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question of, is this as good as it gets? they can't repeat the numbers. amazon told you as much last night. what you were doing in the pandemic you can't do out of the pandemic for some of the companies, amazon, peloton, teladoc, zoom, those kinds of stocks maybe not those specifically but you get where i'm going. the growth trajectory for some of the companies as great as it may be is not going to be as great as it was. is that a problem or not >> i think you're exactly right. and that goes a long way to explain why amazon and netflix have been underperformers, because the way in which we consume a lot of what they put out there changes when we're not stuck in our houses. but that's consensus everybody is aware that we had these once in a lifetime e-commerce shopping booms last year look, everyone gets that somebody that bought a dishwasher in 2020 for their new kitchen doesn't need another one
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in 2021. so i feel like that -- that story is already out there and so what i've been tryingto do is focus on the companies that are still putting up the amazing numbers. but it's less of a reopen story. and it's just more of an ongoing adoption story i've been using that term adoption a lot apple and google and to a slightly lesser extent facebook, these are companies where the lockdown comps aren't as difficult for them, because a lot of what they provide is not just for people sitting at home. and obviously google is an excellent example, having a huge amount of business associated with things like travel. and, of course, the need for of an iphone doesn't change whether or not you are in the house or not in the house that is a dividing line, judge i think it's a really good point you make so it doesn't have to be peak everything it can be just peak some things. in the case of amazon, we know the need for e-commerce is not going to be as acute this year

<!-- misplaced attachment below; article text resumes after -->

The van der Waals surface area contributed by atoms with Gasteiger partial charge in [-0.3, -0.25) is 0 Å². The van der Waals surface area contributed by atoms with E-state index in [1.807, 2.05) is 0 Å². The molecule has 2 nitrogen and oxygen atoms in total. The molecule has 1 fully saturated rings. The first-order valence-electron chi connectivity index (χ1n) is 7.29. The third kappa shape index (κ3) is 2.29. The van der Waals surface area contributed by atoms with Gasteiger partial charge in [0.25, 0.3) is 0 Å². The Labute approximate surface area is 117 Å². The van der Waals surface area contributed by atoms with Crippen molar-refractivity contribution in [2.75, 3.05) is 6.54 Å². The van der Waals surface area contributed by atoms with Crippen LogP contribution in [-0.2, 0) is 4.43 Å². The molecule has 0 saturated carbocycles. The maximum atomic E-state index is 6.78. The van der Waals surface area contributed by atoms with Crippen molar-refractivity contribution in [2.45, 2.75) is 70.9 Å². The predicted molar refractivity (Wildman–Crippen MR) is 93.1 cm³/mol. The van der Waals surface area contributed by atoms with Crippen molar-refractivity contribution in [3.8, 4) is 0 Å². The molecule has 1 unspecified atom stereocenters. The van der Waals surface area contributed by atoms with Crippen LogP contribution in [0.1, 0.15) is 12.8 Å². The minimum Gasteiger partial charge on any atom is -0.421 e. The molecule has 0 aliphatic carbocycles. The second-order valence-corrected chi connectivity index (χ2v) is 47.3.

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as last year i don't think anyone is surprised by that. the stock's having a great year. and they continue to invest a lot of money in logistics, et cetera, just like they did last year and maybe what with a little bit out of consensus was exactly how much money they are planning to spend. but we know that amazon does what amazon wants to do. >> is let me do this let's take a break we come back shannon has some interesting new additions to her portfolio you need to hear about. we'll do it next yeah, it's kind of our thing. huh, that's a great deal... what if i'm new to at&t? cam, can you...? hey...but what about for existing customers? same deal (breathless) it's the same deal is he ok? it's not complicated. with at&t, everyone can ace back to school with our best deals on every smartphone - like the samsung galaxy s21 5g for free. ♪ ♪ experience, hyper performance that takes you further. at the lexus golden opportunity sales event.